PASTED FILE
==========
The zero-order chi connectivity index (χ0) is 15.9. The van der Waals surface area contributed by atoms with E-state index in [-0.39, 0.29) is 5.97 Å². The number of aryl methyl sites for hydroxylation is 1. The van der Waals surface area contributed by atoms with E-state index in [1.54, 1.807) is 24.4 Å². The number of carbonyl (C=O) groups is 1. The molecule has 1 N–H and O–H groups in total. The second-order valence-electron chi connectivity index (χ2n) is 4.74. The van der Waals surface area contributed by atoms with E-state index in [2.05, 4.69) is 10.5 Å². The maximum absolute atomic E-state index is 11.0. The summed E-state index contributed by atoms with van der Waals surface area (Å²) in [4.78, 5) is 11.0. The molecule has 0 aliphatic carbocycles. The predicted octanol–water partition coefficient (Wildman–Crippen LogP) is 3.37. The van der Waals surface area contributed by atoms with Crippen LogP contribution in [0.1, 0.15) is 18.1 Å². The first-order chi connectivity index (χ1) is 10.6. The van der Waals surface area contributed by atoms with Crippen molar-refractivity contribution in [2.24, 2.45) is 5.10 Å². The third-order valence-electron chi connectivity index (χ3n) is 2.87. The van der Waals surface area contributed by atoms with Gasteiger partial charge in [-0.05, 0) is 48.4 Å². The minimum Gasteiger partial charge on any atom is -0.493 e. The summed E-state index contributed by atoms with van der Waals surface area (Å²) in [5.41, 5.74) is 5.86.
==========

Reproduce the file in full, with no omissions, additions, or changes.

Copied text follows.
The zero-order chi connectivity index (χ0) is 15.9. The van der Waals surface area contributed by atoms with E-state index in [-0.39, 0.29) is 5.97 Å². The number of aryl methyl sites for hydroxylation is 1. The van der Waals surface area contributed by atoms with E-state index in [1.54, 1.807) is 24.4 Å². The number of carbonyl (C=O) groups is 1. The molecule has 1 N–H and O–H groups in total. The second-order valence-electron chi connectivity index (χ2n) is 4.74. The van der Waals surface area contributed by atoms with E-state index in [2.05, 4.69) is 10.5 Å². The maximum absolute atomic E-state index is 11.0. The summed E-state index contributed by atoms with van der Waals surface area (Å²) in [4.78, 5) is 11.0. The molecule has 0 aliphatic carbocycles. The predicted octanol–water partition coefficient (Wildman–Crippen LogP) is 3.37. The van der Waals surface area contributed by atoms with Crippen LogP contribution in [0.1, 0.15) is 18.1 Å². The first-order chi connectivity index (χ1) is 10.6. The van der Waals surface area contributed by atoms with Crippen molar-refractivity contribution in [2.24, 2.45) is 5.10 Å². The third-order valence-electron chi connectivity index (χ3n) is 2.87. The van der Waals surface area contributed by atoms with Gasteiger partial charge in [-0.05, 0) is 48.4 Å². The minimum Gasteiger partial charge on any atom is -0.493 e. The summed E-state index contributed by atoms with van der Waals surface area (Å²) in [5.41, 5.74) is 5.86.